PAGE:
The world does not change because power is assumed. One person can direct the world in a positive direction, but the capacity for change is within each of us. The ability to radically alter our circumstances is in the belief that we are equal, that we can help each other. Leaving those deemed as unworthy to fend in a world that rewards selfishness and shuns those less fortunate prepares us for failure.

I fear that when the times do not regulate themselves quickly enough, that change does not happen with the turn of a phrase or the passing of a single day, that some will be quick to demonize. One person can lead. One person can inspire. But it takes a nation to change. It takes a world to see.

There are times in history we look back upon when reading, or taught in a classroom, that we shudder at the humanitarian violations of a government and the apathy of the people at its base. We wonder to ourselves how a nation loses its moral compass.

Apathy.

Compliance.

Comfort and Conformity.

Ponder the world as it is. Take it in and really think about it. Talk about it amongst your friends and family and encourage intellectual discourse. Find your own answers. Seek out information. Do not be satisfied with the status quo or the regurgitated material that you see on every news channel. Fight against the propaganda and lip service of news that is created for you. Remember that you have the power to change your mind.

People may tell you what to think, but you decide whether or not you will believe what is being feed to you is truth, or if you will search for something that might be difficult. Some may try to convince you that questioning the good life is wrong, or that what you have read is wrong.

There is nothing wrong with disbelief, it encourages discovery.

Do not be afraid to be proven wrong, or to prove something wrong. These are the issues I grapple with every day. These are issues that I think autonomous beings of the free world must talk about. It would be intellectually dishonest of us as thinking beings to not analyze the impact of who we are on the world. We need to demand change, to stand with others instead of standing apart.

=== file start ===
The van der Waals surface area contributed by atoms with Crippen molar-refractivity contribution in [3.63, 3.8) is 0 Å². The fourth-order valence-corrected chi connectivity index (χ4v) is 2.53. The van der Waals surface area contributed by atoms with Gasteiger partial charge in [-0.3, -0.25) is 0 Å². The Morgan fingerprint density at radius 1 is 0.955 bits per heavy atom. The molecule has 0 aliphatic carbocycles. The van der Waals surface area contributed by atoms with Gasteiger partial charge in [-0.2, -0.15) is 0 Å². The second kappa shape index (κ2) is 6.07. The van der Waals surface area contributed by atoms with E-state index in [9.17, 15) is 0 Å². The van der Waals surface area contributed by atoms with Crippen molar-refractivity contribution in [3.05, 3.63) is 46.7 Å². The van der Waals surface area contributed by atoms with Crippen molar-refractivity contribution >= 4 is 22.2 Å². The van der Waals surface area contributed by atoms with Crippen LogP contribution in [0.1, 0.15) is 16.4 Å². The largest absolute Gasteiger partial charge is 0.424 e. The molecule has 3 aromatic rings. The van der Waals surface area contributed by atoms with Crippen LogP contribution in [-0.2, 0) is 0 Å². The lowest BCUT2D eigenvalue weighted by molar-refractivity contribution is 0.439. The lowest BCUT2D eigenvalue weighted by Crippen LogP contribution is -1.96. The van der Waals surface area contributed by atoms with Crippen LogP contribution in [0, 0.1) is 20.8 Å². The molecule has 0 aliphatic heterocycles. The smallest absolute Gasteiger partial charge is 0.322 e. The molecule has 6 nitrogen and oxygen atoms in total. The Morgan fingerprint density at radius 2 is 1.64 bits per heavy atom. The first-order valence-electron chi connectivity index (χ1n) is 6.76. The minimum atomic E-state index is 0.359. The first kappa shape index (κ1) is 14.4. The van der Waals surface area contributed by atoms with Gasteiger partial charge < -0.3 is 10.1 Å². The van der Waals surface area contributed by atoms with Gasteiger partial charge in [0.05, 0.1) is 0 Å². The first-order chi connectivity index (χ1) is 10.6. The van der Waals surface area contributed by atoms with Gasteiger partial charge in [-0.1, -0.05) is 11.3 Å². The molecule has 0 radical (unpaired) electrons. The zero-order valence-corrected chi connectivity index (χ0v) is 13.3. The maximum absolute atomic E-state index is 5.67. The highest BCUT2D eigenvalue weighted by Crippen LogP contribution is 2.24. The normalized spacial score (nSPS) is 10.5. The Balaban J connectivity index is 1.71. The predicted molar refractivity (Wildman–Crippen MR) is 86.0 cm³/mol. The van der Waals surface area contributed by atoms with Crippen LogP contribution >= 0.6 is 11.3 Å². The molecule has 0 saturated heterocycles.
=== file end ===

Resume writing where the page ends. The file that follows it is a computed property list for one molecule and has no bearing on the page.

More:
A new condition must prevail.

On Strong Female Characters, Face-less Heroes, and Myriad Personalities

Sixth Prime

When I started writing Sixth Prime, I decided early on to do something very deliberate: I would make half the main characters women; I would make sure the personalities better reflected the myriad of the human experience; and I would describe characters without using skin color or any physical identifiers.

You might be wondering: what exactly is the point of that?

Women represent half the population

I would be remiss if I ignored the statistics right in front of me. More than half of the world’s population is female, so why wouldn’t I include a representative number of female characters? I’m talking about adventurers and villains, scientists and soldiers, and everything in between. The goal should be to tell the best possible story. I waited until I had outlined everything, and then randomly assigned characters as men and women (this includes romantic relationships as well, so buckle your seatbelts).

Personality guides behavior and decision-making.

I went to graduate school for psychology, and as such I’ve always had a fascination with why people do what they do. This, naturally, translated into thinking about how I could smuggle personality psychology into a narrative. The Prime saga, beginning with Sixth Prime, is an attempt to do just that. I wanted readers to feel like they were represented by one of the characters in such a way that the decisions and consequences felt more real to them.

The reader should decide how the characters look.  

I know it’s a long shot, but maybe (just maybe) the Prime Saga becomes a movie or limited series. I bring this up because nothing is worse than people arguing how characters should look or the kinds of actors or actresses who should play them. Really, even if an adaptation is not in order, I love the idea of people coming to their own conclusions about how a character should look based on their choices, personality, and behavior. I want the characters to be defined by how they make readers feel; I want a reader to be able to see themselves in the character and as the character.

 

Here is the working teaser:

2.3.5.7.11.13.

A war brews as a galaxy struggles to maintain a peace treaty signed in haste. The Commonwealth boasts sprawling cities built upon slums. The Sovereignty has placed the yoke of industry upon its citizens. Sixteen men and women are connected in a way they cannot yet understand. A murder of a prominent artist begins a chain of events that will ultimately determine the fate of the universe.

Only thirteen will remain.

In the end, there can be only one Prime.

Are you a Prime?

 

Interested yet? I sure hope so. If you are, then how about a brief excerpt? Check it out at: https://authordanobrien.com/2016/07/28/preview-of-sixth-prime/

Perhaps you want to grab the Kindle version for only $2.99? http://www.amazon.com/dp/B01ENLPOVG

 

 

Should You Publish a Book? (Or Why Writing A Book Builds Your Brand)